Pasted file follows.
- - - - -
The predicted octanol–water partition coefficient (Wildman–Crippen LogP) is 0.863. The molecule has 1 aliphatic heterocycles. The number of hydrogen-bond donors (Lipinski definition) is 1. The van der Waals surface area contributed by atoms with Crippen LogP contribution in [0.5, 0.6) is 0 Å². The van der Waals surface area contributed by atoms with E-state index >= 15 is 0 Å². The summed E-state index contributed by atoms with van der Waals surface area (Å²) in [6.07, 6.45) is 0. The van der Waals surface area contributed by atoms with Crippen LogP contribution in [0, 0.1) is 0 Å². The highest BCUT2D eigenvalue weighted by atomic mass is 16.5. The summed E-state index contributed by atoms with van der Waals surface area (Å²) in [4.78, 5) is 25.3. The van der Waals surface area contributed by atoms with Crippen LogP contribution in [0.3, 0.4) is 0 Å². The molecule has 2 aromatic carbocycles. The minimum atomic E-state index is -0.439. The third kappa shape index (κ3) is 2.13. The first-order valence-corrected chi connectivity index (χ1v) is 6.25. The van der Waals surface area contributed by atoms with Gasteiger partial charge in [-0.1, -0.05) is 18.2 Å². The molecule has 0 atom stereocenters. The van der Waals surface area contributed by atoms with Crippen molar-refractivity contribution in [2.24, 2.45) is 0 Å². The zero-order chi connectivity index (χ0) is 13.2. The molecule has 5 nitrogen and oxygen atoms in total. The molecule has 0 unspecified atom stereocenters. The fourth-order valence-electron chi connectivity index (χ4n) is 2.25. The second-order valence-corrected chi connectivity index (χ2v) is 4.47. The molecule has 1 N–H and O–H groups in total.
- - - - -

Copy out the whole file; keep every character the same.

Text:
The predicted octanol–water partition coefficient (Wildman–Crippen LogP) is 0.863. The molecule has 1 aliphatic heterocycles. The number of hydrogen-bond donors (Lipinski definition) is 1. The van der Waals surface area contributed by atoms with Crippen LogP contribution in [0.5, 0.6) is 0 Å². The van der Waals surface area contributed by atoms with E-state index >= 15 is 0 Å². The summed E-state index contributed by atoms with van der Waals surface area (Å²) in [6.07, 6.45) is 0. The van der Waals surface area contributed by atoms with Crippen LogP contribution in [0, 0.1) is 0 Å². The highest BCUT2D eigenvalue weighted by atomic mass is 16.5. The summed E-state index contributed by atoms with van der Waals surface area (Å²) in [4.78, 5) is 25.3. The van der Waals surface area contributed by atoms with Crippen LogP contribution in [0.3, 0.4) is 0 Å². The molecule has 2 aromatic carbocycles. The minimum atomic E-state index is -0.439. The third kappa shape index (κ3) is 2.13. The first-order valence-corrected chi connectivity index (χ1v) is 6.25. The van der Waals surface area contributed by atoms with Gasteiger partial charge in [-0.1, -0.05) is 18.2 Å². The molecule has 0 atom stereocenters. The van der Waals surface area contributed by atoms with Crippen molar-refractivity contribution in [2.24, 2.45) is 0 Å². The zero-order chi connectivity index (χ0) is 13.2. The molecule has 5 nitrogen and oxygen atoms in total. The molecule has 0 unspecified atom stereocenters. The fourth-order valence-electron chi connectivity index (χ4n) is 2.25. The second-order valence-corrected chi connectivity index (χ2v) is 4.47. The molecule has 1 N–H and O–H groups in total.